Shutout History at Fenway Park…..

Last night at Fenway Park, Clay Buchholz threw the first real shutout of Fenway’s 100th anniversary season. It was the third shutout thrown by the staff but you aficionados know what I’m talking about when I say it was a real one. Buchholz finished the game! That’s right folks he went the distance, nine whole innings, a complete game shutout!

The Red Sox jumped out 2-0 in the first inning and never looked back winning 7-0 and once again getting them over .500.

It was the third complete game of Buchholz’s career, all shutouts and all against the Orioles.

Buchholz no hit the Orioles at Fenway Park September 1, 2007, his first complete game shutout of his career.

The first shutout in Fenway Park history was pitched by “Smokey Joe Wood” and it came against the White Sox.

Wood squared off against Big Ed Walsh of Chicago and won 2-0 for Fenway Parks first shutout.

It occurred on May 20th of 1912 and it came in the 27th game of the season. It was the first of 10 shutouts he would throw in Fenway Park’s inaugural season and it set a Sox record, a record he still holds.

Two of Wood’s 1912 shutouts came against the Senators and both times he bested Walter Johnson, once, this 1-0 duel at Fenway Park on September 6th.

The Red Sox staff of 1912 hurled 18 shutouts in Fenway Park’s first season, all of them, of course, of the complete game variety. But that was really no big deal for 108 of the Red Sox 154 games that season were complete games. Six of Joe Wood’s 10 shutouts came at Fenway. Twice he threw goose eggs against the White Sox, both at Fenway. Twice he got the aforementioned Senators, once in Washington and once at Fenway. He blanked the Tigers once, at Fenway, the St. Louis Browns twice, once home and once away. His favorite whitewash target was the Yankees as he shut them out three times, twice at Fenway and once in New York!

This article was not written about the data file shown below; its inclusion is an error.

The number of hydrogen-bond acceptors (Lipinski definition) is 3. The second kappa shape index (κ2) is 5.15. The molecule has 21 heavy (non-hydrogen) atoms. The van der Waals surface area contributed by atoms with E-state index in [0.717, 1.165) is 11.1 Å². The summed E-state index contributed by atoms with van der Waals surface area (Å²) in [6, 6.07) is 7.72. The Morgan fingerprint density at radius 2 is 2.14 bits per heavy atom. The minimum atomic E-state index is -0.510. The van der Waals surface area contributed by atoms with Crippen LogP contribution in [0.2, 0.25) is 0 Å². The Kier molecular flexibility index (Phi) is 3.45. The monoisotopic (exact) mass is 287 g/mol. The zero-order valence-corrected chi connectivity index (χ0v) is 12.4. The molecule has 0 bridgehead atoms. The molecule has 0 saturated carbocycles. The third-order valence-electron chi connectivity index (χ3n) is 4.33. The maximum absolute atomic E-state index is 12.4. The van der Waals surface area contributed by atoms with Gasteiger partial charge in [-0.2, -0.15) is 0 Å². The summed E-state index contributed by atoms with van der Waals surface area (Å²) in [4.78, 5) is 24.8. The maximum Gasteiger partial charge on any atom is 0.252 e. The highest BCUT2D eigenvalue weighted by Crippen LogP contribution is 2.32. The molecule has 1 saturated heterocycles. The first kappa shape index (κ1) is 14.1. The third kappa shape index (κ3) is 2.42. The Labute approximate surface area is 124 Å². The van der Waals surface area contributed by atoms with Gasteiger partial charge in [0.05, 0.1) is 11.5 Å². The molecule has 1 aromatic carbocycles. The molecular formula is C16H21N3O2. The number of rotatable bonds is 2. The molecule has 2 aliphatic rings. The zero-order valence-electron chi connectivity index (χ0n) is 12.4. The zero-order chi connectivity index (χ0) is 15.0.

Ray Collins fired four shutouts in 1912.

Collins was the first southpaw to hurl a Fenway Park shutout and that came on July 19th and it was also against the White Sox. Two of them came at home. Buck O’Brien (Fenways first ever starter) and Charlie “Sea Lion” Hall each threw a pair of shutouts in 1912, one each at home.

The Red Sox fired 18 shutouts in their inaugural season of 1912, 10 at Fenway Park. To gain some perspective and really see how much the game has changed, let’s take a look back at the last 18 Red Sox shutouts and the last 10 at Fenway Park.

Believe it or not you have to go all the way back to 1998 to begin counting. We have to reach back 14 seasons to add up 18 complete game shutout wins by Red Sox pitchers and 10 at Fenway. Both take us back to the 1998 season. Four of them were no-hitters! One was a no-hot bid by Curt Schilling when he shook off Varitek with two outs in the eighth in Oakland and another was a Josh Beckett one hitter in Tropicana Field last year! And there was yet another one hitter tossed by Pedro at the Trop in August of 2004, his last shutout with the Sox, a 17 strikeout effort!

Pedro fired eight shutouts for the Red Sox from 1998 through 2004, five of them at Fenway Park.

In four seasons from 2003 through 2006 the Red Sox pitching staff completed only one shutout, Pedro in ’04’.